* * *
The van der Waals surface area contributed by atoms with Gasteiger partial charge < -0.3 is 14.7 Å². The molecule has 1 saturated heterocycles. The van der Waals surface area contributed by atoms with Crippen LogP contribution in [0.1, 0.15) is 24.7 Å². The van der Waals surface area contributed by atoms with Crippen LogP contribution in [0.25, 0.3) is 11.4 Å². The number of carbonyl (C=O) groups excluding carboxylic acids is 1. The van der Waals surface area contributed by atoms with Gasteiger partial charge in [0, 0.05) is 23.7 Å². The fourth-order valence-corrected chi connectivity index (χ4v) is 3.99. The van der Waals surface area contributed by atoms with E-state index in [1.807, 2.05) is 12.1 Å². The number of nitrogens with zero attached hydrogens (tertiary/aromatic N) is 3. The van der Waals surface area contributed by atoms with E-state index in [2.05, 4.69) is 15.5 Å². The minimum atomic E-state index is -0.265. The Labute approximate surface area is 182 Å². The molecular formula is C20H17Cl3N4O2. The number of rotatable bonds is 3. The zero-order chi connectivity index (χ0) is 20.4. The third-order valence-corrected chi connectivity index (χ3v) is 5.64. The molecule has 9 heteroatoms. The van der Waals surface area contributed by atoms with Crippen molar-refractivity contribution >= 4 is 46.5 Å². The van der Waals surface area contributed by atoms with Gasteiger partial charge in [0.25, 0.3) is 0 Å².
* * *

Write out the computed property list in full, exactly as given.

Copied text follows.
The van der Waals surface area contributed by atoms with Gasteiger partial charge < -0.3 is 14.7 Å². The molecule has 1 saturated heterocycles. The van der Waals surface area contributed by atoms with Crippen LogP contribution in [0.1, 0.15) is 24.7 Å². The van der Waals surface area contributed by atoms with Crippen LogP contribution in [0.25, 0.3) is 11.4 Å². The number of carbonyl (C=O) groups excluding carboxylic acids is 1. The van der Waals surface area contributed by atoms with Gasteiger partial charge in [0, 0.05) is 23.7 Å². The fourth-order valence-corrected chi connectivity index (χ4v) is 3.99. The van der Waals surface area contributed by atoms with E-state index in [1.807, 2.05) is 12.1 Å². The number of nitrogens with zero attached hydrogens (tertiary/aromatic N) is 3. The van der Waals surface area contributed by atoms with E-state index in [2.05, 4.69) is 15.5 Å². The minimum atomic E-state index is -0.265. The Labute approximate surface area is 182 Å². The molecular formula is C20H17Cl3N4O2. The number of rotatable bonds is 3. The zero-order chi connectivity index (χ0) is 20.4. The third-order valence-corrected chi connectivity index (χ3v) is 5.64. The molecule has 9 heteroatoms. The van der Waals surface area contributed by atoms with Crippen molar-refractivity contribution >= 4 is 46.5 Å². The van der Waals surface area contributed by atoms with Gasteiger partial charge in [0.25, 0.3) is 0 Å².